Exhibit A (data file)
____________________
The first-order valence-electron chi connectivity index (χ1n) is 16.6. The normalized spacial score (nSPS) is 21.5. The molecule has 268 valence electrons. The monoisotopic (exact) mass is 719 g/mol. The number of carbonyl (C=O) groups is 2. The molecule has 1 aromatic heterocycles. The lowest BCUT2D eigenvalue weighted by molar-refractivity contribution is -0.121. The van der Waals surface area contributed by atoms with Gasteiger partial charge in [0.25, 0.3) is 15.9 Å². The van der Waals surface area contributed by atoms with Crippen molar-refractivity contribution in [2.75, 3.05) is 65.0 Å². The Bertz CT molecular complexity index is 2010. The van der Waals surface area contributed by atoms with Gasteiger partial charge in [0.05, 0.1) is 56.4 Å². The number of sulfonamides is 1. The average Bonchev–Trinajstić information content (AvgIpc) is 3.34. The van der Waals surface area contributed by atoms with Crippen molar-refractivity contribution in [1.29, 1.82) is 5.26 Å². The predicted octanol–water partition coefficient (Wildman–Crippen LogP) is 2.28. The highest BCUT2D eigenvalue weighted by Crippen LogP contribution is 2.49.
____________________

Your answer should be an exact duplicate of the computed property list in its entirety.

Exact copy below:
The first-order valence-electron chi connectivity index (χ1n) is 16.6. The normalized spacial score (nSPS) is 21.5. The molecule has 268 valence electrons. The monoisotopic (exact) mass is 719 g/mol. The number of carbonyl (C=O) groups is 2. The molecule has 1 aromatic heterocycles. The lowest BCUT2D eigenvalue weighted by molar-refractivity contribution is -0.121. The van der Waals surface area contributed by atoms with Gasteiger partial charge in [0.25, 0.3) is 15.9 Å². The van der Waals surface area contributed by atoms with Crippen molar-refractivity contribution in [2.75, 3.05) is 65.0 Å². The Bertz CT molecular complexity index is 2010. The van der Waals surface area contributed by atoms with Gasteiger partial charge in [0.05, 0.1) is 56.4 Å². The number of sulfonamides is 1. The average Bonchev–Trinajstić information content (AvgIpc) is 3.34. The van der Waals surface area contributed by atoms with Crippen molar-refractivity contribution in [1.29, 1.82) is 5.26 Å². The predicted octanol–water partition coefficient (Wildman–Crippen LogP) is 2.28. The highest BCUT2D eigenvalue weighted by Crippen LogP contribution is 2.49.